Ed Price, Bad Stealth Man

I’ve been crouching behind these boxes for nearly ten minutes, now. As each guard comes and goes, I make sure to count them and observe their routines – where they walk, how long they pause for, how easy it would be to walk right past. I’ve had this tranquilliser gun in my increasingly sweaty palms for so long that in all this excitement I’ve forgotten how many incapacitating rounds are left. The guard strolls past again. I hold my breath. I make my move. “We’ve got an intruder! As the alarm begins to sound and back-up rushes closer, the only thing I can bring myself to do is sigh, mumbling “every fucking time“.

Ever since I first laid hands on Kojima’s Metal Gear Solid series, I’ve fancied myself as a bit of a stealth aficionado. The reality is… somewhat different. Instead of the suave, sophisicated Bond wannabe I purport myself to be in my head, the version of me that stumbles ineffectively through every stealth game is more akin to a rat-arsed Octodad than MI6′s finest. If real spies acted anything like I have in my many years of sneaking, then it wouldn’t be too long before it was renamed to Her Majesty’s Shittiest Service. I’m bad at it, is generally my point.

Yet, no matter how often my attempts result in failure and the Game Over screen appears, I still can’t bring myself to admit that I should admit defeat and sack the whole genre in. As much as I’ve found myself tiring of games where I’m tasked with shooting people, I’m arguably far worse at avoiding them entirely. After all, there’s no wrong way to shoot someone, but there are plenty of ways to cock up the act of sneaking past them.

No matter what the method, I’ve found a way to bungle it. Sneak up behind them and knock them out? They’ll turn around the moment I’m about to frantically tap the buttons. I’ve even had occasions where my attempts to knock them out will miss, and the sight of my fist feebly missing the back of their skull will be enough to set off the high alerts. Wearing a disguise? I’ll almost certainly find a way to accidentally do the one thing that renders the costume useless, and be caught with my pants down in the middle of a swarm of armed guards. I’ve even found a way to screw up the sacred act of hiding inside a cardboard box, believing, in a brief moment of panic, that someone wouldn’t notice one sitting around in the middle of a jungle.

I first realised I might not grow up to be the greatest of spies when I managed to procure a copy of Perfect Dark on the Game Boy Color. Instead of a frantic run-and-gun affair that saw you tackle aliens and high-tech weaponry like the N64 version, you were instead dropped into a top-down perspective and told to mix stealth and shooting, depending on the objective. At least, I assume there were no aliens or amazing gadgets to play with because I never managed to get past the stealth tutorials that you had to pass before you could actually tackle the story mode.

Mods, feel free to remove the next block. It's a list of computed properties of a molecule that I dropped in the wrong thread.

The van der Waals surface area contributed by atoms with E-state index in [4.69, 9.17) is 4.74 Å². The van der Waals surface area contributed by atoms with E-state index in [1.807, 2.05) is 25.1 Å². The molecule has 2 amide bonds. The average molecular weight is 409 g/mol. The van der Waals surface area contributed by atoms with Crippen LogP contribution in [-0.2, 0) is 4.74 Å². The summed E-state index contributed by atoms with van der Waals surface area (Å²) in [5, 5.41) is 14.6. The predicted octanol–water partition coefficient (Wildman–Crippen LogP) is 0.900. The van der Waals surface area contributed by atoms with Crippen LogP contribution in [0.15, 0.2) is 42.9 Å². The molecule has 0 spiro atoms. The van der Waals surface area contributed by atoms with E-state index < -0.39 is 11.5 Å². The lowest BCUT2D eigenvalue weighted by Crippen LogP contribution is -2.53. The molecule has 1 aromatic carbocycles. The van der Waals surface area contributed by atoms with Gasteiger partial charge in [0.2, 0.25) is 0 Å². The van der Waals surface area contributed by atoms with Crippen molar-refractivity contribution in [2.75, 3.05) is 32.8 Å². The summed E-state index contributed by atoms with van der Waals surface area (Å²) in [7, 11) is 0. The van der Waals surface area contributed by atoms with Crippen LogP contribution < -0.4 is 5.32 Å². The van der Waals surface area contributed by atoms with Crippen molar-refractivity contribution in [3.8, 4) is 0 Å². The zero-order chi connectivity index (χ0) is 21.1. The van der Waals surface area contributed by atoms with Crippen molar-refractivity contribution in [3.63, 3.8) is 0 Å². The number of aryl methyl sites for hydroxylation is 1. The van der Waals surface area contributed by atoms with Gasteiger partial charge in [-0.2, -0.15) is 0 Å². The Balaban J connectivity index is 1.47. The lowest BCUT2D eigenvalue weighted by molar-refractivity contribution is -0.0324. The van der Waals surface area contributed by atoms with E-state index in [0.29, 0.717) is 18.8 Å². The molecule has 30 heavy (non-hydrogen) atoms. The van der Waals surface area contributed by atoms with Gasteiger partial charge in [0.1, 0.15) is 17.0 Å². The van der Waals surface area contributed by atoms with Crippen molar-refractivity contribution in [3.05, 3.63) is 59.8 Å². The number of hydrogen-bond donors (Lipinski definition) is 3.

No matter what I tried, I couldn’t get past one of the tutorial missions where our heroine was told to sneak up behind a guard and plug a bullet into the back of his skull. Apparently there was some way to subdue him without the other guard in the area being instantly alerted to your presence, and as the cartridge was one of the few that came with a battery-activated rumble-pak you could be sure that every failure was punctuated by a series of vibrations as Joanna Dark was shot to shit, time and again.

To this day I’m not even sure if there even was anything beyond that point, or if it was all some kind of elaborate joke at my expense. All I know is that no matter what I tried, if I ever tried to sneak up behind the guard and shoot him in the back of the head as instructed, then the bullet would fail to kill him and I’d meet with instant failure. That’s right; I am so bad at stealth that I found a wrong way to shoot someone.

That wouldn’t be the only time, either. If memory serves correctly, I don’t think there’s a single stealth game I’ve played where I haven’t repeatedly failed in the fine art of shooting a man. My excuse is that – outside of the Hitman series – if you want to non-lethally shoot someone then you need a tranquiliser, but if you want to subdue them instantly then it’s like having to deal with zombie hordes or living in Los Angeles (which, some would argue, is the same thing) – headshots are the only thing that count.

If you’ve got a weapon ready to fire a blast of non-lethal ammo at your foes, and you manage to hit someone anywhere other than their head, then you might as well just set the alarms off yourself. Above the neck is the road to an instant knock out, but below the route leads only to alerts betraying your location, and that’s ignoring the utter embarassment of getting caught because you tried to shoot them in the face and somehow missed. The only time this doesn’t seem to apply is the Metal Gear Solid franchise; if the tranq hits your foe they’ll go down no matter what, but the further away from the brain the longer it takes to kick in. Some of my more tense moments have come from staying well-hidden, firing a shot into their foot, watching them react in confusion and then begin to walk off before finally succumbing and introducing their face to the floor.

It doesn’t just end there, either. In most cases – and in Kojima’s franchise, especially – you then have to find a way to hide the body, which is just inviting a whole array of potential accidents and mistakes. It’s at this point that my brain chimes in like the bloody Microsoft Paperclip, shouting “you’ve actually managed to shoot him properly, for once, are you sure you don’t want to just quit while you’re ahead and play something else?” By the time I’ve told it to sod off another guard has walked in, caught me in a compromsing situation with his unconscious buddy and forced me to make a run for the nearest vent, where I’ll sit out the next ten minutes waiting for the caution status to finally disappear.